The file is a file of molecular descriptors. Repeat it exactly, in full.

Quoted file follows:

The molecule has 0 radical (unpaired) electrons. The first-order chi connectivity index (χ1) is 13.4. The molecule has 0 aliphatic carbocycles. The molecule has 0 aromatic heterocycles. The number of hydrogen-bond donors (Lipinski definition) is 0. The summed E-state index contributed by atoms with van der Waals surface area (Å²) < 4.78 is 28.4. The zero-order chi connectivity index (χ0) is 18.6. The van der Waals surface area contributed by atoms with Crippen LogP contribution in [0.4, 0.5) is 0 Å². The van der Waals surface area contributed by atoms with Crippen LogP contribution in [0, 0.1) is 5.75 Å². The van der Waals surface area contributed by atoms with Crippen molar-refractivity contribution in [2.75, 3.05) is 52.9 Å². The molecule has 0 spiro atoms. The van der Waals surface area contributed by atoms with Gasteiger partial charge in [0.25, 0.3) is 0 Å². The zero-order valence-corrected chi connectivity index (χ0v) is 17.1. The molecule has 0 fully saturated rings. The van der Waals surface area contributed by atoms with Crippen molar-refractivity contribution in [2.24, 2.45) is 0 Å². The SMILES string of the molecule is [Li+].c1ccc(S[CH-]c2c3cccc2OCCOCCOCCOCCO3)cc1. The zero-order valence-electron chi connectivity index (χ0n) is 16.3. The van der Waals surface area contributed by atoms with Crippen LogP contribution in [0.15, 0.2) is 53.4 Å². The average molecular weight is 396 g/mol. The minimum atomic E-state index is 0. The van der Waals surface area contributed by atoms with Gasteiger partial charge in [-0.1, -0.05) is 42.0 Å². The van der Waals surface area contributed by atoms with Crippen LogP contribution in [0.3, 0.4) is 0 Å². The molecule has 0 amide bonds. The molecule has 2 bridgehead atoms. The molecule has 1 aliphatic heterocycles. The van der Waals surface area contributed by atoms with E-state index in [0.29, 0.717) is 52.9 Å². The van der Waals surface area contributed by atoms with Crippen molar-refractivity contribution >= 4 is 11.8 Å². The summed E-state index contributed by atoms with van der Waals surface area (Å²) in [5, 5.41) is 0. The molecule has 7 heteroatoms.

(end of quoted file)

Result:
The molecule has 0 radical (unpaired) electrons. The first-order chi connectivity index (χ1) is 13.4. The molecule has 0 aliphatic carbocycles. The molecule has 0 aromatic heterocycles. The number of hydrogen-bond donors (Lipinski definition) is 0. The summed E-state index contributed by atoms with van der Waals surface area (Å²) < 4.78 is 28.4. The zero-order chi connectivity index (χ0) is 18.6. The van der Waals surface area contributed by atoms with Crippen LogP contribution in [0.4, 0.5) is 0 Å². The van der Waals surface area contributed by atoms with Crippen LogP contribution in [0, 0.1) is 5.75 Å². The van der Waals surface area contributed by atoms with Crippen molar-refractivity contribution in [2.75, 3.05) is 52.9 Å². The molecule has 0 spiro atoms. The van der Waals surface area contributed by atoms with Gasteiger partial charge in [0.25, 0.3) is 0 Å². The zero-order valence-corrected chi connectivity index (χ0v) is 17.1. The molecule has 0 fully saturated rings. The van der Waals surface area contributed by atoms with Crippen molar-refractivity contribution in [2.24, 2.45) is 0 Å². The SMILES string of the molecule is [Li+].c1ccc(S[CH-]c2c3cccc2OCCOCCOCCOCCO3)cc1. The zero-order valence-electron chi connectivity index (χ0n) is 16.3. The van der Waals surface area contributed by atoms with Crippen LogP contribution in [0.15, 0.2) is 53.4 Å². The average molecular weight is 396 g/mol. The minimum atomic E-state index is 0. The van der Waals surface area contributed by atoms with Gasteiger partial charge in [-0.1, -0.05) is 42.0 Å². The van der Waals surface area contributed by atoms with Crippen LogP contribution in [0.3, 0.4) is 0 Å². The molecule has 0 amide bonds. The molecule has 2 bridgehead atoms. The molecule has 1 aliphatic heterocycles. The van der Waals surface area contributed by atoms with E-state index in [0.29, 0.717) is 52.9 Å². The van der Waals surface area contributed by atoms with Crippen molar-refractivity contribution >= 4 is 11.8 Å². The summed E-state index contributed by atoms with van der Waals surface area (Å²) in [5, 5.41) is 0. The molecule has 7 heteroatoms.